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Astron. Astrophys. 358, 759-775 (2000)

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6. From fast to slow wind

The transition from fast to slow wind is in general gradual. A sudden decrease in velocity is rarely observed. Nevertheless, it is interesting to model the reaction of the cometary tail to such an event.

We start from the model 'fast1' and switch at time t=0 the solar wind conditions to 'slow1'. The discontinuity is not in equilibrium. It is resolved into several waves according to the Riemann problem. Since the magnetic field is transversal, there are only three waves namely two rarefaction waves moving approximately with the fast magnetosonic speed and a contact discontinuity moving with the flow speed. When calculated hydrodynamically the fast and the slow flow are connected by two intermediate states which are listed in Table 3. The state after 1 second is shown in Fig. 10. The rarefaction fans are approximated by inverse shocks.

[FIGURE] Fig. 10. Resolution of the discontinuous transition from 'fast1' to 'slow1' flow. Density, pressure and velocity profiles after 1 s.


Table 3. Resolution of the discontinuous transition from fast1 to slow1 wind

Fig. 11 shows that the tail is rotated by [FORMULA] and becomes brighter. The outer parts of the tail attain the new position faster than the central parts. In addition they brighten faster. This can be seen in the ion density distribution in a plane cut 600 000 km behind the nucleus (Fig. 13).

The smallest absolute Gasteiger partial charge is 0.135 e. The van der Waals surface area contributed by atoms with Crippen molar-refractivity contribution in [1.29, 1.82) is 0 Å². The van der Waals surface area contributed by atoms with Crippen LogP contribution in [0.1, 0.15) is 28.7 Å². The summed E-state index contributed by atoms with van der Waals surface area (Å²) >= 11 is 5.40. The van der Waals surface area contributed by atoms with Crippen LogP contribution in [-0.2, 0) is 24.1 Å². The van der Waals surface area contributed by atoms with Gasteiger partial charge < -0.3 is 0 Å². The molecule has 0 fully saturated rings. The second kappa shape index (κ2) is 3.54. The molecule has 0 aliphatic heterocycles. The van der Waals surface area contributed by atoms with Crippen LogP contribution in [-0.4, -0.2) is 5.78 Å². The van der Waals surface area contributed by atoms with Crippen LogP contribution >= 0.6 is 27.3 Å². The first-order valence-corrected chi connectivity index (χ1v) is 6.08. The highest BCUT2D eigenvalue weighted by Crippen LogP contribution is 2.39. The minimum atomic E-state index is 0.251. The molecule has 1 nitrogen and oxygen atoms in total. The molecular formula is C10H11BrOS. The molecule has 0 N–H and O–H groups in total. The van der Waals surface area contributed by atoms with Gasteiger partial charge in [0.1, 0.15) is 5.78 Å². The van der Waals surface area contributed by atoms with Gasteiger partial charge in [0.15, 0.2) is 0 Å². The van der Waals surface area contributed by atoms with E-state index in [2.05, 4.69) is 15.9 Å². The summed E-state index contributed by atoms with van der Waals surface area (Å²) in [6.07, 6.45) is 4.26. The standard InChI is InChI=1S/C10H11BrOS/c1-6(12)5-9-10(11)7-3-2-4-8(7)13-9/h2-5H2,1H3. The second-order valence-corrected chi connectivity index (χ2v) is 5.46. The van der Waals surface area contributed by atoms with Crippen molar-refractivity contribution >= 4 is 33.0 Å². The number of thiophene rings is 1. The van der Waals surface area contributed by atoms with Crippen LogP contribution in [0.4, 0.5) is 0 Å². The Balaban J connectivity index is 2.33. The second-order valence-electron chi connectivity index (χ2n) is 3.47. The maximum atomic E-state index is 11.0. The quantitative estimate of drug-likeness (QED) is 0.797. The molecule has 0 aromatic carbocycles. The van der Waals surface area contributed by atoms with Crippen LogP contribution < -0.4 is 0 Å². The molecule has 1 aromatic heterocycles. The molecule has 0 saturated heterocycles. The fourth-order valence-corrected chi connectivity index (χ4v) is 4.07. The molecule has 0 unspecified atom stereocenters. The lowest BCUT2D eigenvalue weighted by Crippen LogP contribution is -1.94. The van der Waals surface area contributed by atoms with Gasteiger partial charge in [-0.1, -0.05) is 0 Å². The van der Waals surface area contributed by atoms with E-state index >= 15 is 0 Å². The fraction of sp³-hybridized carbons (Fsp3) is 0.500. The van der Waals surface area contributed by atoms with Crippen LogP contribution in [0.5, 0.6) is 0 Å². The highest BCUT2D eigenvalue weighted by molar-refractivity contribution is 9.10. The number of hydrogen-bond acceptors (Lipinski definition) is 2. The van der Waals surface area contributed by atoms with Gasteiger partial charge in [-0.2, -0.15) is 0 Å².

[FIGURE] Fig. 11. The same as Fig. 2 for a discontinuous change from fast to slow wind.

[FIGURE] Fig. 12. The same as Fig. 3 for a discontinuous change from fast to slow wind.

[FIGURE] Fig. 13. Density [FORMULA] of ions in a plane cut through the tail 600 000 km behind the nucleus after 0, 1, 2, 3, 4, and 5 hours. The levels are - 1 (.5)3 for [FORMULA]. The size of each plot is 600 000 km squared.

The originally kidney shaped contour lines are deformed after two hours to hearts. Only gradually they attain their final kidney shapes at the shifted position.

In view of this morphology, after three hours, the new tail, although only partly established, competes in brightness with the old tail. The tail splits into two well defined separated branches. The position of the tail shown in the lower panel of Fig. 12 after 3 hours is the position of the upper branch, which is distinguished as a clear maximum in brightness in cuts across the tail.

The branchpoint is not at the nucleus as one would expect for tail rays. The tail branches at a distance of about 200 000 km behind the nucleus. The tail is still split into two branches at later times. The branchpoint moves farther downstream and arrives after 5 hours real time at a distance of 400 000 km (see Fig. 11). Note that there is no condensation at the branchpoint! This is different from the morphology induced by a density enhancement (see Sect. 8).

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© European Southern Observatory (ESO) 2000

Online publication: June 8, 2000